Exactly, you want the element of surprise.

Actually, I was acutely aware of the fact that I was anthropomorphizing chainring nuts. I thought it would illustrate the procedure neatly. Now everyone thinks I'm nuts. I knew better, should have stuck to dry and boring tech lingo. :D
 

·
Registered
Joined
·
153 Posts
Exactly, you want the element of surprise.

Actually, I was acutely aware of the fact that I was anthropomorphizing chainring nuts. I thought it would illustrate the procedure neatly. Now everyone thinks I'm nuts. I knew better, should have stuck to dry and boring tech lingo. :D
Not just nuts, but chainring nuts. :7:

The proper chainring nut tool does suck, but works better than the chisel that I dremeled down. I basically just ruined the chisel and ended up buying the tool.
 

·
Registered
Joined
·
14,713 Posts
Sometimes you can catch the nut napping and tighten to specs without that tool. Tighten the bolt until the nut just begins to turn on you, then stop. Get a good grip on the Allen wrench and turn it clockwise with a hard jerk. Speed is the key, not force. Before the nut has realized what's going on, it's so tight onto its seat that it won't turn any more. I have no idea how this actually works, but it does many times.
That does work, at least sometimes. The reverse procedure for removing a bolt does not work, IME. I.e., you can't get it to loosen by sneaking up on it with a quick jerk on the wrench; you have to hold the nut somehow.
 

·
Registered
Joined
·
14,713 Posts
Use chemical to sedate it. If my memory serves, that chemical is called wd... something. View attachment 316336
The problem is, the lubricant is as likely (or more) to make its way into the interface between the nut and its seat as into the interface between the threads. This makes the problem worse.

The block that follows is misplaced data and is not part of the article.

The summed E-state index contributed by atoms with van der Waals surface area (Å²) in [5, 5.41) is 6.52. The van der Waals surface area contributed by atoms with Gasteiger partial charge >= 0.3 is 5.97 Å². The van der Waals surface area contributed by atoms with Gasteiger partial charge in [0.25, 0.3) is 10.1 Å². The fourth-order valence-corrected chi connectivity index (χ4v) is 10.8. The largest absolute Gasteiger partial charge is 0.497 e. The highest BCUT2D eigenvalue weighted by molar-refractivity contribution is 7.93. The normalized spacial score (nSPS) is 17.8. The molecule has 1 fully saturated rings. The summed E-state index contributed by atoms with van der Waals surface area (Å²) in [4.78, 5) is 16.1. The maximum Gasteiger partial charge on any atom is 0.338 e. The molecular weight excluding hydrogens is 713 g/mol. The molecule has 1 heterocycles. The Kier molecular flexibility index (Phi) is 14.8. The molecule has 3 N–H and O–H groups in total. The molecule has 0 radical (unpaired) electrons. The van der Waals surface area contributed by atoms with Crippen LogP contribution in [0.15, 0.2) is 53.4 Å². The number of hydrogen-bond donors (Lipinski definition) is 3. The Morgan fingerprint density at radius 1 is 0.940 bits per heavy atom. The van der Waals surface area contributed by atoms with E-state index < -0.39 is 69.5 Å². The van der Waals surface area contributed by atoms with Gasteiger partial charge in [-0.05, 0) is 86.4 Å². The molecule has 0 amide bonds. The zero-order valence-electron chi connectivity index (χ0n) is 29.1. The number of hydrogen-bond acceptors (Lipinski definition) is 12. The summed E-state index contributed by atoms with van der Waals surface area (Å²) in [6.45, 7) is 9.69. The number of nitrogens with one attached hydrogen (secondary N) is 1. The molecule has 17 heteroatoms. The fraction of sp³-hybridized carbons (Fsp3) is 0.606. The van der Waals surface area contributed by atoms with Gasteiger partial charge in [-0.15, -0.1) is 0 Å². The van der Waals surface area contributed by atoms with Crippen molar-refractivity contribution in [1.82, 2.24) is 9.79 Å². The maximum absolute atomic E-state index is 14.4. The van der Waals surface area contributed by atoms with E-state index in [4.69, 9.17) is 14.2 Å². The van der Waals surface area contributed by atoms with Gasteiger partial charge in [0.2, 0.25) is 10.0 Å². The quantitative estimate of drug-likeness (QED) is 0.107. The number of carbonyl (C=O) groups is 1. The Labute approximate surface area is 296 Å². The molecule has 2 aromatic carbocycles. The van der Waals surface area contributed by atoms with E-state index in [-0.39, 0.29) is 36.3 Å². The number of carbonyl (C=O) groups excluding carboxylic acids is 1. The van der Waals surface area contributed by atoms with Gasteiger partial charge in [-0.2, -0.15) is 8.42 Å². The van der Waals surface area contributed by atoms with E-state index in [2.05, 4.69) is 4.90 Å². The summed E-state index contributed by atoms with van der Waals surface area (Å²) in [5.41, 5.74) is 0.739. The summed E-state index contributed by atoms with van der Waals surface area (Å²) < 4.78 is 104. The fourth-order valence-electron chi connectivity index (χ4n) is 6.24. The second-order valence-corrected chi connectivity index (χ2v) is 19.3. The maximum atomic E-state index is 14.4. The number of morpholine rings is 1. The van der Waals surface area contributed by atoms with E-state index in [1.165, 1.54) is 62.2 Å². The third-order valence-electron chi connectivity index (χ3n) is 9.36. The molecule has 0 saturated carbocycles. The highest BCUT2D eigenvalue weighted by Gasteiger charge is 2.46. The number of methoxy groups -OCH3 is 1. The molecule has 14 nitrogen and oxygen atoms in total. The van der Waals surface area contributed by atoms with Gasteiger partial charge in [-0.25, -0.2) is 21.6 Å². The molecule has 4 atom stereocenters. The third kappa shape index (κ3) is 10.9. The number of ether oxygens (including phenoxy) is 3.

BTW, wim, I think the explanation may not be in the mysterious psychology of metal, but in something called "stiction." I think. Maybe.
 

·
Registered
Joined
·
11,474 Posts
BTW, wim, I think the explanation may not be in the mysterious psychology of metal, but in something called "stiction." I think. Maybe.
I read up on it and stiction is part of it, but it's about overcoming it. When the bolt is turned slowly, the nut behind it matches its low rotational acceleration and turns along with the bolt.

When the bolt is turned with a quick jerk, the nut needs to match that much higher acceleration to move along with the bolt. But there's not enough frictional force ('stiction') available between the bolt and the nut to drag the nut along, so it lags behind. And 'lagging behind' means that the bolt can turn into the nut, tightening the connection.

The principle is identical to, believe it or not, jerking a tablecloth out from under a place setting without upsetting it. The place setting 'lags behind.'
 

·
Registered
Joined
·
3,285 Posts
The principle is identical to, believe it or not, jerking a tablecloth out from under a place setting without upsetting it. The place setting 'lags behind.'
I guess the same principal applies to hair waxing? After all, we are talking about removing something... :idea:
 
1 - 19 of 19 Posts
This is an older thread, you may not receive a response, and could be reviving an old thread. Please consider creating a new thread.
Top